A version of this post appeared in Yiddish here.
Academics and enthusiasts of Yiddish studies have long been pushing for the translation of Yiddish literature. Unfortunately, few efforts have met with much success, even among Jewish readers. The New Yiddish Library Series, from Yale University Press, had plans to translate and publish dozens of Yiddish books, but was forced to halt the project due to low sales.
Writer and translator Michael Wex hopes to change all that. On May 7, Wex, the author of “Born to Kvetch” and “Just Say Nu,” launched an indiegogo campaign to raise money to translate Yosef Opatoshu’s novel, “In Polish Forests.” Wex plans to render the book into English and then post it online for free. A comprehensive introduction will acquaint the reader with Opatoshu’s life and work.
Through this project, Wex hopes to “pioneer a new model for literary translation while rescuing a seminal work of modern Yiddish literature from undeserved neglect,” he writes on his indiegogo page.
In the novel, Opatoshu describes the decay of the Hasidic dynasty in Kotsk after the Napoleonic period, up to the Polish uprising of 1863. He focuses on the lives of backwoods Jews and their daily interactions with gentile Polish peasants. Contrary to the stereotype that Jews lived in constant dread of their Polish neighbors, Opatoshu shows us a very different reality: Jews interacting easily with Poles, and Poles displaying respect for their Jewish neighbors.
“Touching as it does on Hasidism, heresy, pre-Christian Polish folk customs, wife-swapping, messianism, and Polish nationalism, this book will change the way you think about Jewish life in Poland,” Wex writes.
When the novel was published in 1921, it was so successful that it was re-printed 10 times and translated into eight languages.
Although it was published in English as well, by the Jewish Publication Society in 1938, the translation is poor, which is why Wex is calling for a new translation better suited to modern readers. The translation needs to be done by a native speaker who learned Yiddish from Eastern European Jews, and they need to have “enough general education to be able to render a sophisticated, allusive and multi-lingual text into an English that doesn’t read like a translation,” Wex writes. “I’m not the only one who can do this, but I seem to be the only one who wants to do this.”
Dan Opatoshu, the grandchild of the author, is pleased with Wex’s project and has sent him photographs of his grandfather, which Wex will use to produce Opatoshu T-shirts as incentives for his campaign. In one moving picture, Yosef Opatoshu is surrounded by 500 children in Vilna.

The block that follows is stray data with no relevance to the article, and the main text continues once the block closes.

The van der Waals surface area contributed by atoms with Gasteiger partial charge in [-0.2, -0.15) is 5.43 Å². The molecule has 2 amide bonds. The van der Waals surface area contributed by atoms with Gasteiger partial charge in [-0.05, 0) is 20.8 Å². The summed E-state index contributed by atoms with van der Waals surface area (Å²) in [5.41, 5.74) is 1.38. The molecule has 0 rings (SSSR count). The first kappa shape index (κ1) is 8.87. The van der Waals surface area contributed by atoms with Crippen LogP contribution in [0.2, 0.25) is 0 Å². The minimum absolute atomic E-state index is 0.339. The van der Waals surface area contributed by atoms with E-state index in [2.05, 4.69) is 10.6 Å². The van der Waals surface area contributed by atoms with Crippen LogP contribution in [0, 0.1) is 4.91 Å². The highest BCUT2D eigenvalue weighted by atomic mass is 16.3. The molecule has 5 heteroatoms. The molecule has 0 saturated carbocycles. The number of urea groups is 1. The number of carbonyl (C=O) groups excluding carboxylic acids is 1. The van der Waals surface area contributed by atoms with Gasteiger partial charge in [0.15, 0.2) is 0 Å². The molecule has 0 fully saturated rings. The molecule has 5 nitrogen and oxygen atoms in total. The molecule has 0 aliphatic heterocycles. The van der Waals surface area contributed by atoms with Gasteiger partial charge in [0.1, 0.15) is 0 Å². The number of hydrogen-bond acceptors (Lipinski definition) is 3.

Dan Opatoshu is disappointed about the fact that so few people know the work of his grandfather, but it doesn’t surprise him. “The problem was Opatoshu himself,” he said. “In the world they lived in, they didn’t give a damn about translation. They wrote for their audience. If someone were to translate one of his books into Spanish, and he’d get a couple of groshns to help him buy a country house, good. Other than that, he couldn’t care less.”
Only Sholem Asch and Isaac Bashevis Singer understood the importance of having their work translated, he added.
Gennady Estraikh, the Rauch Associate Professor of Yiddish Studies at New York University, believes that this is not just a problem with the work of Opatoshu. “Not only have most of the students in my classes never read translations of Bashevis or Sholem Aleichem. They have never even heard of them.”
Wex argues that the great Yiddish authors need to be translated anyway. “Whether they will read them through Kindle or traditional books, makes no difference,” he said. “The point is, “In Polish Forests” is well-suited for American readers because even though Opatoshu writes about the Jews in Poland during the 19th-century, it’s really about us: how we relate to ourselves as Jews, to the people around us… What is our place in society, in the larger world? These are the kinds of questions that American Jews are still asking, vis-a-vis Birthright, March of the Living and the Jewish Heritage tours.”
But time is of the essence, he added. “If we want to transmit Yiddish literature properly to future readers, it needs to be done immediately — before the last generation who was raised by Yiddish-speaking Jews from pre-war Eastern Europe move into assisted living facilities.”